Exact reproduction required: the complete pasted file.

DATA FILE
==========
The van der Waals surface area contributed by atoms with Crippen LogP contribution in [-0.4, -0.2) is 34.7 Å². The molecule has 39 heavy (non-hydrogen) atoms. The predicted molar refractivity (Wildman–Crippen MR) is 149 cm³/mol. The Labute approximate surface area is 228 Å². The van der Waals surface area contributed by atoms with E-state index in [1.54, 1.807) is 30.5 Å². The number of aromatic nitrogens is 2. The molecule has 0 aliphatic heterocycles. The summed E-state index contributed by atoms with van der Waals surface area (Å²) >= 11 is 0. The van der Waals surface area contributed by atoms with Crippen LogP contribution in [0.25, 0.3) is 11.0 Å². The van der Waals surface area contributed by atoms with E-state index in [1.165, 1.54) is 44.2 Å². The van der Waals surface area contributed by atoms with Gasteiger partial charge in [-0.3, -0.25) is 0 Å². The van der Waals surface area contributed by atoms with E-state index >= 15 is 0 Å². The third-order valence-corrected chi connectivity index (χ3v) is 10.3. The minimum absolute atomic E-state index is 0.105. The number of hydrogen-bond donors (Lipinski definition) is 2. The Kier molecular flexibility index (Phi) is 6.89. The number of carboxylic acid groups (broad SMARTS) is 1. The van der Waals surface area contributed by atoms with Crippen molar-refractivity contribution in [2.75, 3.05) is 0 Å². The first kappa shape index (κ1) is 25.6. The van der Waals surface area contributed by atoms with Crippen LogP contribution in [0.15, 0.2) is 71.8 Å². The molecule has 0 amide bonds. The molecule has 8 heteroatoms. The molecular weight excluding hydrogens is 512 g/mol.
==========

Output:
The van der Waals surface area contributed by atoms with Crippen LogP contribution in [-0.4, -0.2) is 34.7 Å². The molecule has 39 heavy (non-hydrogen) atoms. The predicted molar refractivity (Wildman–Crippen MR) is 149 cm³/mol. The Labute approximate surface area is 228 Å². The van der Waals surface area contributed by atoms with E-state index in [1.54, 1.807) is 30.5 Å². The number of aromatic nitrogens is 2. The molecule has 0 aliphatic heterocycles. The summed E-state index contributed by atoms with van der Waals surface area (Å²) >= 11 is 0. The van der Waals surface area contributed by atoms with Crippen LogP contribution in [0.25, 0.3) is 11.0 Å². The van der Waals surface area contributed by atoms with E-state index in [1.165, 1.54) is 44.2 Å². The van der Waals surface area contributed by atoms with Gasteiger partial charge in [-0.3, -0.25) is 0 Å². The van der Waals surface area contributed by atoms with E-state index >= 15 is 0 Å². The third-order valence-corrected chi connectivity index (χ3v) is 10.3. The minimum absolute atomic E-state index is 0.105. The number of hydrogen-bond donors (Lipinski definition) is 2. The Kier molecular flexibility index (Phi) is 6.89. The number of carboxylic acid groups (broad SMARTS) is 1. The van der Waals surface area contributed by atoms with Crippen molar-refractivity contribution in [2.75, 3.05) is 0 Å². The first kappa shape index (κ1) is 25.6. The van der Waals surface area contributed by atoms with Crippen LogP contribution in [0.15, 0.2) is 71.8 Å². The molecule has 0 amide bonds. The molecule has 8 heteroatoms. The molecular weight excluding hydrogens is 512 g/mol.